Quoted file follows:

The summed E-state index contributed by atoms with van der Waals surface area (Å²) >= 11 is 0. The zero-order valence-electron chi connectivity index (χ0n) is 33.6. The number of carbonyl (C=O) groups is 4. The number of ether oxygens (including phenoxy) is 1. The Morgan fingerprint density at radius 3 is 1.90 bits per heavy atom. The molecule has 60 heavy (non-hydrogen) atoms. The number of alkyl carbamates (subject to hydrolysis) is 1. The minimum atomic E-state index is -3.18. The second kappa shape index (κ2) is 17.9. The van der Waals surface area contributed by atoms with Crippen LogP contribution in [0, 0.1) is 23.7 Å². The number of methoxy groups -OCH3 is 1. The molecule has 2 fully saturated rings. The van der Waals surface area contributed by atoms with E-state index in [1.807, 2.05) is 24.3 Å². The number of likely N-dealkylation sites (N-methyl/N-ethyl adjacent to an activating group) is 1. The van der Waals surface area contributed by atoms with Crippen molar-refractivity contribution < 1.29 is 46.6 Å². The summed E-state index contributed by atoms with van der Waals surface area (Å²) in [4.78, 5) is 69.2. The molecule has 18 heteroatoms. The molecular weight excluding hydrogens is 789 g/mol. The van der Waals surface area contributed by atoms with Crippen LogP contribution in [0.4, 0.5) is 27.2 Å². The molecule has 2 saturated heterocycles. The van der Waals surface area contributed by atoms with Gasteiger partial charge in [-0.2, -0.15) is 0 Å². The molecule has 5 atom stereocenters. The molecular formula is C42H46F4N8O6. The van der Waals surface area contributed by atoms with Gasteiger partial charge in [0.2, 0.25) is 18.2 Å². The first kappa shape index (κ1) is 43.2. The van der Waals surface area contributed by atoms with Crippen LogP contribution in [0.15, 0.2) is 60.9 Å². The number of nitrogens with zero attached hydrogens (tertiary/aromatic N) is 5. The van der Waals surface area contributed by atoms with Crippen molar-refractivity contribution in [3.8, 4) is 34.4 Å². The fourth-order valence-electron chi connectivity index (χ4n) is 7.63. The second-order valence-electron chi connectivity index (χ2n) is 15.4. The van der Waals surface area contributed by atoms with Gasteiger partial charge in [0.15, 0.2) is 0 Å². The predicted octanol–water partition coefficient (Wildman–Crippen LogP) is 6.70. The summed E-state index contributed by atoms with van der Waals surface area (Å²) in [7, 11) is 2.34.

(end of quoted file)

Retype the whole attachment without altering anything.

The summed E-state index contributed by atoms with van der Waals surface area (Å²) >= 11 is 0. The zero-order valence-electron chi connectivity index (χ0n) is 33.6. The number of carbonyl (C=O) groups is 4. The number of ether oxygens (including phenoxy) is 1. The Morgan fingerprint density at radius 3 is 1.90 bits per heavy atom. The molecule has 60 heavy (non-hydrogen) atoms. The number of alkyl carbamates (subject to hydrolysis) is 1. The minimum atomic E-state index is -3.18. The second kappa shape index (κ2) is 17.9. The van der Waals surface area contributed by atoms with Crippen LogP contribution in [0, 0.1) is 23.7 Å². The number of methoxy groups -OCH3 is 1. The molecule has 2 fully saturated rings. The van der Waals surface area contributed by atoms with E-state index in [1.807, 2.05) is 24.3 Å². The number of likely N-dealkylation sites (N-methyl/N-ethyl adjacent to an activating group) is 1. The van der Waals surface area contributed by atoms with Crippen molar-refractivity contribution < 1.29 is 46.6 Å². The summed E-state index contributed by atoms with van der Waals surface area (Å²) in [4.78, 5) is 69.2. The molecule has 18 heteroatoms. The molecular weight excluding hydrogens is 789 g/mol. The van der Waals surface area contributed by atoms with Crippen LogP contribution in [0.4, 0.5) is 27.2 Å². The molecule has 2 saturated heterocycles. The van der Waals surface area contributed by atoms with Gasteiger partial charge in [-0.2, -0.15) is 0 Å². The molecule has 5 atom stereocenters. The molecular formula is C42H46F4N8O6. The van der Waals surface area contributed by atoms with Gasteiger partial charge in [0.2, 0.25) is 18.2 Å². The first kappa shape index (κ1) is 43.2. The van der Waals surface area contributed by atoms with Crippen LogP contribution in [0.15, 0.2) is 60.9 Å². The number of nitrogens with zero attached hydrogens (tertiary/aromatic N) is 5. The van der Waals surface area contributed by atoms with Crippen molar-refractivity contribution in [3.8, 4) is 34.4 Å². The fourth-order valence-electron chi connectivity index (χ4n) is 7.63. The second-order valence-electron chi connectivity index (χ2n) is 15.4. The van der Waals surface area contributed by atoms with Gasteiger partial charge in [0.15, 0.2) is 0 Å². The predicted octanol–water partition coefficient (Wildman–Crippen LogP) is 6.70. The summed E-state index contributed by atoms with van der Waals surface area (Å²) in [7, 11) is 2.34.